1. @Suzi:@Wendy G: Like Suzi, and Wendy, my husband too has been diagnosed with colitis/Crohn’s disease (his MDs always seem to be going back and forth on the diagnosis). He was diagnosed in his early 20’s, we’re 28 now. Suzi’s diet suggestions are spot on…avoiding whole grains, things with small seeds or kernels (like popcorn, raspberries, etc), spicy/hot foods, alcohol, caffeine, overly fatty/greasy foods. When he’s having a flare up, he tries to adhere closely to the BRAT diet (bananas, rice, applesauce, toast), and uses supplements like Ensure for adequate nutrition and calories. He was diagnosed about 8? years ago, and was able to control it with meds for 4 years or so, then had some flares and switched meds and was pretty good for 2-3 years. We’ve had a rough past year or so, though, and after 2 colonscopies since December, his MD is recommending Remicade. Wendy- what has your experience been? We just filled out the paperwork for Remistart, since infusions, even with our insurance, are still crazy expensive (like, $800/infusion).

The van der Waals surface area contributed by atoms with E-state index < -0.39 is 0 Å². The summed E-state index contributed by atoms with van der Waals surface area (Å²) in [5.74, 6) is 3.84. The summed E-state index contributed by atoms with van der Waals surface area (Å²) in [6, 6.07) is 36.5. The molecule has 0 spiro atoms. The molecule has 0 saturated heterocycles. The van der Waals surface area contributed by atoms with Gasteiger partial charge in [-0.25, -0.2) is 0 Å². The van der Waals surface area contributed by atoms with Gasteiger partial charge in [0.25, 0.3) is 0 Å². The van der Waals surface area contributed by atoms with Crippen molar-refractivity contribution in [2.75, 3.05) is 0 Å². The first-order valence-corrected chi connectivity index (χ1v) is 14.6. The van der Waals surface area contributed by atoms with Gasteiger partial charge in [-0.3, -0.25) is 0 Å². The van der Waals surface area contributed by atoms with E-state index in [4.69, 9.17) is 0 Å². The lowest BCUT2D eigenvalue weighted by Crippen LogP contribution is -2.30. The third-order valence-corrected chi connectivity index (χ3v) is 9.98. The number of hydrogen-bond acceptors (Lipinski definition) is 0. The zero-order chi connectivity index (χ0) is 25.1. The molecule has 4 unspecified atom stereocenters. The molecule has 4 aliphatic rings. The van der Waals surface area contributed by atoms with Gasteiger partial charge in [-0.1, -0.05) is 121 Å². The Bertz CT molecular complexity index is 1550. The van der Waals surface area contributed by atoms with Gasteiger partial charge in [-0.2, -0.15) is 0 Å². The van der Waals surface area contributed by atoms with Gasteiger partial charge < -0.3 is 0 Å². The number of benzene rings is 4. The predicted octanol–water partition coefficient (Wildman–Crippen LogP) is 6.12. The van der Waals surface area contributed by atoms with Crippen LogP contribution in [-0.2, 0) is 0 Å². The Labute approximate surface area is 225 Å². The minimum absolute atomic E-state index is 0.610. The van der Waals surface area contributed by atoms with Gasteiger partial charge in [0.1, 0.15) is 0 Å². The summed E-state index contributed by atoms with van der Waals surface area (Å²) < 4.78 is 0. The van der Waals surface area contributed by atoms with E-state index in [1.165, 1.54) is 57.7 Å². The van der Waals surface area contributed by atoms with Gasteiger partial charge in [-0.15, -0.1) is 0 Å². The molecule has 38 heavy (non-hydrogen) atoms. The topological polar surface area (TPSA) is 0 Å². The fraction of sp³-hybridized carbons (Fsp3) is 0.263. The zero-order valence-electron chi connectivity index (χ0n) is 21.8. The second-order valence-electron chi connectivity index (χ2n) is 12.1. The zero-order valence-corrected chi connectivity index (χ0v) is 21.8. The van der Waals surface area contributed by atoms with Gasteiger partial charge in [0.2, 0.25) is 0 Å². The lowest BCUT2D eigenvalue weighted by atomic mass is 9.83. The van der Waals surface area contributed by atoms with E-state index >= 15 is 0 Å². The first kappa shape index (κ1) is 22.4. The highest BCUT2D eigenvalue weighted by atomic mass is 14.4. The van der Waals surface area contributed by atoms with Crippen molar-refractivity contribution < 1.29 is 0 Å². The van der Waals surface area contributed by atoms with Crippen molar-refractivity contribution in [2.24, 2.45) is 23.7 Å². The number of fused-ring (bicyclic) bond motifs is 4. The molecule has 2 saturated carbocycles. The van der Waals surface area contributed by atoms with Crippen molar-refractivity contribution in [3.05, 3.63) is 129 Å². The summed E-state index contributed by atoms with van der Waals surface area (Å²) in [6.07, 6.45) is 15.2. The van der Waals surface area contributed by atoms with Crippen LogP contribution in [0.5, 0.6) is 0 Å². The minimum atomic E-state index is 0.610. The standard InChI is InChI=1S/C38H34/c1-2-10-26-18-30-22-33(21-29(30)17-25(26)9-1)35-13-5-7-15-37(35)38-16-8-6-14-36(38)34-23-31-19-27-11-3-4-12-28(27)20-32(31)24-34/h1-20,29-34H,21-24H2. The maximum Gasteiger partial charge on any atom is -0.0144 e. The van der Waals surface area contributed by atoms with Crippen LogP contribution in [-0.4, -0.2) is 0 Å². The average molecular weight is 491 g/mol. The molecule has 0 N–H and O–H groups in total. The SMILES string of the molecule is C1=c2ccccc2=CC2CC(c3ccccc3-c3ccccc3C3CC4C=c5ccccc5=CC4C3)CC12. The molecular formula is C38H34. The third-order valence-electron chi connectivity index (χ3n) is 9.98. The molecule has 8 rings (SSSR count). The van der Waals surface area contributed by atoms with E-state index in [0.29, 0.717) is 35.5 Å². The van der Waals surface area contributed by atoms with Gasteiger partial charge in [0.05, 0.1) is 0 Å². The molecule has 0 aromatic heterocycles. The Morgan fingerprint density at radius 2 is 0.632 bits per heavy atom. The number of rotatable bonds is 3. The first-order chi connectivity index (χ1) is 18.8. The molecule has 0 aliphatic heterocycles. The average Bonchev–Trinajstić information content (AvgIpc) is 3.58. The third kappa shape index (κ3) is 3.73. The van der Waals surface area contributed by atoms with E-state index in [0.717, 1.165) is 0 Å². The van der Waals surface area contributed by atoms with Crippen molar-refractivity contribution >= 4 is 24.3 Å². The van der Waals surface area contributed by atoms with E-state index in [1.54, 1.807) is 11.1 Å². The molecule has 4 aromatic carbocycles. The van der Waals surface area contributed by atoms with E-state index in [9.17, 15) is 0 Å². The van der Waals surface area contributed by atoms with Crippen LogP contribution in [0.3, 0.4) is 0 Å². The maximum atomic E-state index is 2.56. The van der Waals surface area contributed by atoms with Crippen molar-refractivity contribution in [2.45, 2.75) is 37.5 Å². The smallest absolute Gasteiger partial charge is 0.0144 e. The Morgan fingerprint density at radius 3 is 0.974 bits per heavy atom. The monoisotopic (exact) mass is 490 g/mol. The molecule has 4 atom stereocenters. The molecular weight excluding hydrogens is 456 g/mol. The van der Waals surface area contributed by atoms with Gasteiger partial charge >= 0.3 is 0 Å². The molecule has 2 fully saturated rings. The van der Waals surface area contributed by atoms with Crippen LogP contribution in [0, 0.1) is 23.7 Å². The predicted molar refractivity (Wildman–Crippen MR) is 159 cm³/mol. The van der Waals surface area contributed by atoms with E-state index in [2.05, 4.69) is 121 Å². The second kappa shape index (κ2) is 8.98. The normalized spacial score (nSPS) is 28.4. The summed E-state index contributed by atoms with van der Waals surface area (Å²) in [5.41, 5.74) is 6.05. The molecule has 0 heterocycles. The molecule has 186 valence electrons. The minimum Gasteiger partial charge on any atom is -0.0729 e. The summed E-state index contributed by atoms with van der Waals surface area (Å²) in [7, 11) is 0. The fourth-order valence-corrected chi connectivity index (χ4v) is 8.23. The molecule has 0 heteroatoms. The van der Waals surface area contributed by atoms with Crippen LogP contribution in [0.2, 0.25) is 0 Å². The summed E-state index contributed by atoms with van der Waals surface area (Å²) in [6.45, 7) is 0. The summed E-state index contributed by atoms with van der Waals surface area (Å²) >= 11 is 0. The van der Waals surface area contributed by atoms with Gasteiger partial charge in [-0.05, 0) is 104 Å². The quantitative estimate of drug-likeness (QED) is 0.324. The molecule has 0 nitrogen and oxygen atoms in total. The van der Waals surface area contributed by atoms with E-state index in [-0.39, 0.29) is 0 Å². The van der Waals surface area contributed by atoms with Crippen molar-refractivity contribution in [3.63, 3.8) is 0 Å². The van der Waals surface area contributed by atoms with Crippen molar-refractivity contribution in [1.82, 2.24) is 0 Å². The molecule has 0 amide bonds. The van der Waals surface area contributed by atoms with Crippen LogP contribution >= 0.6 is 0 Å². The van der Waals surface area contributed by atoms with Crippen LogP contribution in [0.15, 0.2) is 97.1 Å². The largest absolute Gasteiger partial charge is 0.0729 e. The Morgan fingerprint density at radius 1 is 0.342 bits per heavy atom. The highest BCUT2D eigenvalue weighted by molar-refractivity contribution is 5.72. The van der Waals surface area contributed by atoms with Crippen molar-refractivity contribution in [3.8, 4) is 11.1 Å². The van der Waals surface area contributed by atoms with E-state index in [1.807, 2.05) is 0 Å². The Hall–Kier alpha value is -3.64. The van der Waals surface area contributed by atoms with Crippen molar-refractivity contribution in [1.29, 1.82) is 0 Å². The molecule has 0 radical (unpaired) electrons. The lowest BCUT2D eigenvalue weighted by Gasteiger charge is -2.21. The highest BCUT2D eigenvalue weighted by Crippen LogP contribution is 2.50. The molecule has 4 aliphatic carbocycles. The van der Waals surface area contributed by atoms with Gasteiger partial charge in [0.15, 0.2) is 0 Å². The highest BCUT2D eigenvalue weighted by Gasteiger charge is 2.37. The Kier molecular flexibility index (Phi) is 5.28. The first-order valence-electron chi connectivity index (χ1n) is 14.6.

There are so many people who are affected by this condition…honestly, it’s not something people really talk about, since symptoms aren’t exactly pleasant. My husband didn’t tell me about his condition until we were dating for about 6 months, because he was uncomfortable discussing it, so I’m glad you’re sharing about this issue. Two of the girls I work with ran the Crohn’s and Colitis half-marathon last December in Vegas (through Team in Training)…if you’re feeling up to it, could be a great event, and a cause near and dear to many people.